Melissa Harris-Perry on her MSNBC show Sunday discussed the future of state health insurance exchanges, and some panelists argued that ceding control of the exchanges to the federal government — which many states with governors or legislatures which oppose the Affordable Care Act are likely to do — could result in a better deal for people in the market.
As part of the Affordable Care Act, each state is required to have a health insurance exchange, or a website where those seeking coverage can easily compare plans. States can create and run their own exchanges, do so in partnership with the federal government, or decline to participate at all, which leaves the creation and running of the exchange entirely in the hands of the federal government.
To date, “Seventeen states and the District of Columbia have decided to establish their own state-based exchanges. Five states are opting to partner with the federal government, and 18 states have indicated they are either unable or unwilling to establish either of those options,” Harris-Perry said.
“If we know nothing else about the Republican Party, we know the gospel of the GOP is that states should have control over their own decisions and that big federal government should butt out. So why is it that the people who are the staunchest defenders of the idea that states know better than anyone else what’s best for the states are the very same people who are content to let the federal government come in and run their health care markets?” she asked.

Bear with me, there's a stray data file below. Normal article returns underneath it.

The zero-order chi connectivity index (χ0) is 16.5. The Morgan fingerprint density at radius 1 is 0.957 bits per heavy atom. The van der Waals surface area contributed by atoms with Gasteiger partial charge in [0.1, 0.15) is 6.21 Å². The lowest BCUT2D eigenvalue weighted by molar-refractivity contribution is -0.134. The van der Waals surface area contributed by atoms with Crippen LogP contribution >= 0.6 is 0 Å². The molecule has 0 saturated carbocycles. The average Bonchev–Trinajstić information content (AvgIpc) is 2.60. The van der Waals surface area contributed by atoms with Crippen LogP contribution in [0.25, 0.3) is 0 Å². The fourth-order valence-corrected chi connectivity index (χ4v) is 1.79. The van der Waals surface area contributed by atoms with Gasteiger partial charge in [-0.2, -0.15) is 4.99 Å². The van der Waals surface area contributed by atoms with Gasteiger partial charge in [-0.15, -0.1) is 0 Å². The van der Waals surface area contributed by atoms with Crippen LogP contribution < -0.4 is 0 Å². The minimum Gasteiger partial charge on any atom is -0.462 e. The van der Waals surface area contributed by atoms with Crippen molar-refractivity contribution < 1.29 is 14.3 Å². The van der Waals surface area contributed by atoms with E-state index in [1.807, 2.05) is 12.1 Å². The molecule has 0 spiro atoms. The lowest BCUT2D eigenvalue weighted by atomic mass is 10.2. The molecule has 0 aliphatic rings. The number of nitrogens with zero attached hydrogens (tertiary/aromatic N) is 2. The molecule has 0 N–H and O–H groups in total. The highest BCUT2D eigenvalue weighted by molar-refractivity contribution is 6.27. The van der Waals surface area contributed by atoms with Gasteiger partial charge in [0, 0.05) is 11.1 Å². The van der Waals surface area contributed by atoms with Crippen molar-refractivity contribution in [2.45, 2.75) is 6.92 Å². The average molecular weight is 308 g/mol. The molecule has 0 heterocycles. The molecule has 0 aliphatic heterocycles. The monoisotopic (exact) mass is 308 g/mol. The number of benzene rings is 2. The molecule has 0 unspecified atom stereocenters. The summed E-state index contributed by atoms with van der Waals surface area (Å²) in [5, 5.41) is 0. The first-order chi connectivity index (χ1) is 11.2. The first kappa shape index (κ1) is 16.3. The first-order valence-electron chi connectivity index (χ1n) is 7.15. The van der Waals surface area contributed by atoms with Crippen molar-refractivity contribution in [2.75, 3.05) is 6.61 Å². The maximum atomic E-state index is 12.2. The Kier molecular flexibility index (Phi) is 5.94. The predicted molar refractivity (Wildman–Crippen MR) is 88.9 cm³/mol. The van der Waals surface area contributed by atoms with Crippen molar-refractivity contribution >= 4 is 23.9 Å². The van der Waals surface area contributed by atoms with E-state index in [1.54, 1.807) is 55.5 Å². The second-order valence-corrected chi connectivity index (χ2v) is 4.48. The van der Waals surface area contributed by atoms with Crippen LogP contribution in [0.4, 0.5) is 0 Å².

New Jersey Gov. Chris Christie has said, most recently on the Daily Show with Jon Stewart, that the uncertainty of the cost of the exchanges led him to veto the creation of one in his state.
But Harris-Perry argued that California, the largest state in the nation, has opted to run its own exchange and managed not to spend money from its general fund to do so, thus far.
Jay Engoff, a former official with the federal Health and Human Services Department, said, “Exchanges, if they’re implemented correctly can, for the first time, give individuals, who’ve had no bargaining power against insurance companies, the same bargaining power that they would have if they worked for a large business,” and offer “apples to apples” comparisons that will drive down insurance prices.
He said that insurance companies and hospitals would actually prefer states themselves to run the exchanges because they “will not standardize benefits packages, will not really enable people to make apples to apples comparisons,” whereas federally-created exchanges will do so.
“So the insurance companies, ironically,” he went on, “they want the governors and the states to elect to do the state exchange, whereas the other part of the Republican’s constituency, the Tea Party people, they just want the state to do nothing, and to allow the federal government to do it.”
Panelist and Rep. Donna Edwards (D-Md.) said that some in Congress originally wanted more “universality” in the system and that the option for state control was a compromise.
But now, she said, a large state like Texas, where Gov. Rick Perry has publicly dismissed the exchanges, “becomes a major major marketplace for experimentation.”
Harris-Perry then pointed out that the list of states with the most uninsured had a significant amount of overlap with states whose governors have voiced opposition to creating state exchanges.
However, panelist and NYU professor of constitutional law Kenji Yoshino said that Tea Partiers would disagree with how Harris-Perry construed the Supreme Court decision on the Affordable Care Act, as the court placed limits on Medicaid expansion and on the “commerce” clause of the constitution, a boon to states’ rights advocates.
Watch the video, via MSNBC, below.